Editor’s Note: This Menstrual Hygiene Day, it’s time for action! It is time that we deliberately bridge the research gap that ignores the health of female bodies and menstruators. Talking about your reproductive health is neither taboo nor ‘too much information’ anymore! It is, in fact, the beginning of a revolution!
Through a photograph of a hand-drawn map of scars on her abdomen, Shelley Hopper, an Instagram influencer, shares her excruciating experience of living with endometriosis, a common and prominent disease from the family of ovarian disorders, on the social media app.
Endometriosis’s little cousin, polycystic ovarian syndrome/disorder (PCOS/PCOD), is another one that has been increasingly getting detected in many young women—both disorders approximately affect 1 in 10 women globally but are still often misdiagnosed or have a delayed diagnosis.
On Menstrual Hygiene Day today, it is time to take a look at the awareness on these disorders and their symptoms—a main one being irregular and painful period—to bring down cases of misdiagnosis or delayed diagnosis.
Marked on May 28 every year since 2013, World Menstrual Hygiene Day aims to break the silence surrounding the taboo topic and promote conversation on menstrual health, hygiene, and management.
A neglectful approach
Even now, conversations about period health are in whispers or behind closed doors; as a result, the symptoms often do not get the attention they need. The environment of stigma and shame around menstruation discourages women to freely discuss these issues, even with their doctors.
Moreover, especially in cases of PCOS and endometriosis, many doctors tend to focus more on a different set of symptoms, including insulin resistance, weight gain or loss, and hair loss; this not only leads to misdiagnosis but also to the hushing down of the more important discussion about reproductive health.
Other than the stigmatisation of menstruation, cases of delayed diagnosis haven’t gone down because research on women’s health is lacking. There was no specific study on women’s health till the 1980s, and after that too, it wasn’t given priority; historically, only men were the subject of clinical trials and research on different treatments, and all results were just extrapolated for women. Including women in trials and research meant accounting for their hormonal differences and exposing them and future generations to the risk of drug trials.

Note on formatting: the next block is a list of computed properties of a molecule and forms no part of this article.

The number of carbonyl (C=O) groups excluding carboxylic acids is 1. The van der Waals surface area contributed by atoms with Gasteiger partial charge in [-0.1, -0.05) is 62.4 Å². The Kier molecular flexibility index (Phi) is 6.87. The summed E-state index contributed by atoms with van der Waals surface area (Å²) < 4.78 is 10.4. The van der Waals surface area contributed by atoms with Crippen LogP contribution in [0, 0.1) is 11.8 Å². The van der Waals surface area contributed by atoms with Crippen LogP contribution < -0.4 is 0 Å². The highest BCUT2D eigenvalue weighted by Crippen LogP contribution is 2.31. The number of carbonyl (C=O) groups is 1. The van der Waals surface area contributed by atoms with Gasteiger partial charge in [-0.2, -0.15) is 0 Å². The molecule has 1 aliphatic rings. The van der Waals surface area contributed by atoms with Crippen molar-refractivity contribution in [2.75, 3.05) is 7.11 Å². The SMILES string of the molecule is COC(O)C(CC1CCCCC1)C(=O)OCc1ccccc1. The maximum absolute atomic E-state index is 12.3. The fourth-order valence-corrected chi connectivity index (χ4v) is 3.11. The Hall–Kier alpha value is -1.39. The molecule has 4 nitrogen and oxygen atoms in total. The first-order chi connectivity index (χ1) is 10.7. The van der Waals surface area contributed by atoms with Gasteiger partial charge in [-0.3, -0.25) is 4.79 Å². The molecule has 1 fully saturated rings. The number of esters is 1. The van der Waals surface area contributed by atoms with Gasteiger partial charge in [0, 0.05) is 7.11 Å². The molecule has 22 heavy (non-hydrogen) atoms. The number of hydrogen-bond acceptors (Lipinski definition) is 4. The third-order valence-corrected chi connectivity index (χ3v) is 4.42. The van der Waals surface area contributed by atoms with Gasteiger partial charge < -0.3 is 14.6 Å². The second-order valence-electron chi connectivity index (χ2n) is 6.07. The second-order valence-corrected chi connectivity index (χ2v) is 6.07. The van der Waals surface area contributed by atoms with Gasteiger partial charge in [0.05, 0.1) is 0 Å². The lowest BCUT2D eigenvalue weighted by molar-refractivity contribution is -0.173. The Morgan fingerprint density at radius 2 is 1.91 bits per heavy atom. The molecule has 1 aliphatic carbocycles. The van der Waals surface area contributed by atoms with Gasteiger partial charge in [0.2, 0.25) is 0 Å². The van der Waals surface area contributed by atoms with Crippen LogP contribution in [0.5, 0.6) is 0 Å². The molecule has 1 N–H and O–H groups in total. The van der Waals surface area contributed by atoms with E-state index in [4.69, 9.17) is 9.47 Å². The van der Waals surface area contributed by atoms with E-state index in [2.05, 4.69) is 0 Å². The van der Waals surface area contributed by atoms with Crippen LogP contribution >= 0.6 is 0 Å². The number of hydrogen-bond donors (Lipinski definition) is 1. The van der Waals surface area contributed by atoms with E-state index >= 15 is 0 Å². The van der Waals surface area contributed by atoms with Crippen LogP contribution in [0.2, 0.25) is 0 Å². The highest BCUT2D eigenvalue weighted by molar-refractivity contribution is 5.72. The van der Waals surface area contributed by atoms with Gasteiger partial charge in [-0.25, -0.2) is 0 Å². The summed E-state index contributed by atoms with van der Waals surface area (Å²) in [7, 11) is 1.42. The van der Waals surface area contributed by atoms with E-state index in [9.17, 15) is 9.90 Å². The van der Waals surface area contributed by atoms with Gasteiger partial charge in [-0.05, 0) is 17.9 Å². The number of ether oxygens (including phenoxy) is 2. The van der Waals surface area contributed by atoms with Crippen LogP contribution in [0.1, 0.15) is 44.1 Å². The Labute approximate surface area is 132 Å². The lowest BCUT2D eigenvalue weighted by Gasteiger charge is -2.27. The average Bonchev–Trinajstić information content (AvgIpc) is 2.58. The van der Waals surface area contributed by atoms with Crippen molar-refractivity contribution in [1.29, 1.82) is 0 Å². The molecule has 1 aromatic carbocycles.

It was ultimately in 1993 that all National Health Institute’s funded research was directed to include women. However, even then, the results were not being interpreted by the difference. In 2016, to include sex differences, the National Health Institutes mandated federally funded scientists to analyse results by gender as a biological factor in research.
Time to invest in women’s health
Lack of specific research for women, especially research on gynaecological problems, has ultimately led to penetration of these incurable disorders in about 10% of the population.
It’s high time to recognise and invest in the health of 51% of the world’s population for the benefit of societies.
While the policies are being implemented, it is one’s personal responsibility to support conversation regarding menstrual health and break myths and taboos. Like menstruation, both endometriosis and PCOS, too, are surrounded by various myths. It is imperative to raise awareness on these disorders and not give more fuel to ill-informed opinions.
This Menstrual Hygiene Day, #It’sTimeforAction; try to strike a conversation with your near and dear ones about menstrual health, hygiene, and management. Break myths. Break taboos.
Charvi Saraf is a Writing Analyst at Qrius.
Stay updated with all the insights.
Navigate news, 1 email day.
Subscribe to Qrius